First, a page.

Reviewed by: Keith Nixon
Genre: Historical Fiction
Approximate word count:165-170 ,000 words
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Simon Turney is a born and bred Yorkshireman with a love of the country. A love of travel and classical history have shaped the author’s writing. After several attempts at short stories, Simon turned to full length Roman novels in 2003. Since then his historical fiction novels have gone from strength to strength.
You can learn more about the author at his website.
Julius Caesar is a man whose ambition knows no bounds and Marcus Falerius Fronto, commander of the 10th Legion, career soldier and companion of the general for ten years, knows it all too well.
Caesar has assembled an army in northern Italy, his target Gaul, a country Rome has been at peace with for years. But Caesar’s desire for greatness and revenge drives him to engineer a war with the Celtic tribes that inhabit the region, no matter what it costs his men.
The Marius series has been on my radar for a while and, on the strength of this novel, so will the rest of the collection be.
Before going on I have a confession – I like novels set in the Roman period and I write them too, so it takes quite a lot to impress me. So what sets this novel apart? After all, there have been masses of books written about Caesar.
Well first is Caesar, whilst being central, he isn’t. Yes, he’s the hub around which the main characters (e.g. Fronto) revolve. He is an incredibly well known historical figure at the end of the day, but Turney doesn’t allow him to dominate. In fact it is the other figures that really drive the action along. Caesar provides the events, Fronto and his colleagues provide the detail, the activity, the personal touch.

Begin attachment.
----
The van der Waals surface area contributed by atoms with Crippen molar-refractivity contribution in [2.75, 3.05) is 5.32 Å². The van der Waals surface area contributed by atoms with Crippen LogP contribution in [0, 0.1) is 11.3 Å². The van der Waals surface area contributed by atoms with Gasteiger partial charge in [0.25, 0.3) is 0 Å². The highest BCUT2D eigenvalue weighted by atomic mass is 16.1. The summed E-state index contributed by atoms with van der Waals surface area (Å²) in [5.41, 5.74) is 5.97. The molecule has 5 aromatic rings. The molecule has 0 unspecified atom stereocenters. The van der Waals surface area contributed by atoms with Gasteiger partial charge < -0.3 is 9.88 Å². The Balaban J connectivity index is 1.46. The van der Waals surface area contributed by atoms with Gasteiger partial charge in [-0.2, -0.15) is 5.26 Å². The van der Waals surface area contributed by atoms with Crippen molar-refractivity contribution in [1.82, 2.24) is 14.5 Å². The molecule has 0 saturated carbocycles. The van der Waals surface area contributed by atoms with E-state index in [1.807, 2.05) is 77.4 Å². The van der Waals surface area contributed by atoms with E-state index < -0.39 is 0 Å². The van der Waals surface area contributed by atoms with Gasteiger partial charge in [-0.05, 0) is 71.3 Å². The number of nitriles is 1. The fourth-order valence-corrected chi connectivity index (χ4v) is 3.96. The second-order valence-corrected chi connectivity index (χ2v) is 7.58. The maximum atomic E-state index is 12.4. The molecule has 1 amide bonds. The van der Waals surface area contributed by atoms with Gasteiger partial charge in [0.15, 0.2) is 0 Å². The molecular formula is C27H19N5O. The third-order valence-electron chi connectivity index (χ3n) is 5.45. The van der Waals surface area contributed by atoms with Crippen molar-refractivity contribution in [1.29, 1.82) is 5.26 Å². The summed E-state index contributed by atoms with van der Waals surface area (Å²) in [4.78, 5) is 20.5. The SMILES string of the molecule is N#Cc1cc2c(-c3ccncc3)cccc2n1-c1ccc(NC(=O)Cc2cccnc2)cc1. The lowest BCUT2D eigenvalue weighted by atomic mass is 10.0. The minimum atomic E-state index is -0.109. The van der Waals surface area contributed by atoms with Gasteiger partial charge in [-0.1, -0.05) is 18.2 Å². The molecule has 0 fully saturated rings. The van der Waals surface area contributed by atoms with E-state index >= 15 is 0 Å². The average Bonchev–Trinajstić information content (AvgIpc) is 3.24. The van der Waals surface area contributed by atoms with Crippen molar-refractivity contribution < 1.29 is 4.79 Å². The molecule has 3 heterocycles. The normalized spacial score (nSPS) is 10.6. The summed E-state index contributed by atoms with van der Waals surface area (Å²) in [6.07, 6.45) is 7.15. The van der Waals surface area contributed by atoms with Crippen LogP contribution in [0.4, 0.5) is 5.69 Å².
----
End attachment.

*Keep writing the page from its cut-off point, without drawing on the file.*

Another aspect I appreciated was that often it was Caesar’s generals that made quite significant tactical decisions (and mistakes) that determined whether a battle was a success or a failure. In other words the great man wasn’t the omnipotent being portrayed in other stories.
Third, and critically, Turney has spent a significant amount of time on research. The battle scenes are very, very well drawn – they are compelling, believable and feel accurate. Caesar himself is portrayed as self-serving and brutal. Fronto, although admiring the man, does not trust him. So there are other human elements at play here beyond the simple aspect of ‘go and kill the enemy’. For example at the beginning of each chapter are two or three Latin words or phrases with an explanation as to what they mean, usually related to subsequent events. It adds colour to the narrative without long, drawn out and distracting explanations.
In summary this is an intelligent, well researched historical fiction novel that stands head and shoulders above the run of the mill tales of this type. Anyone with an enjoyment of this period should look at Marius’ Mules.
Nothing of note.
Some repeat words.
Rating: ***** Five Stars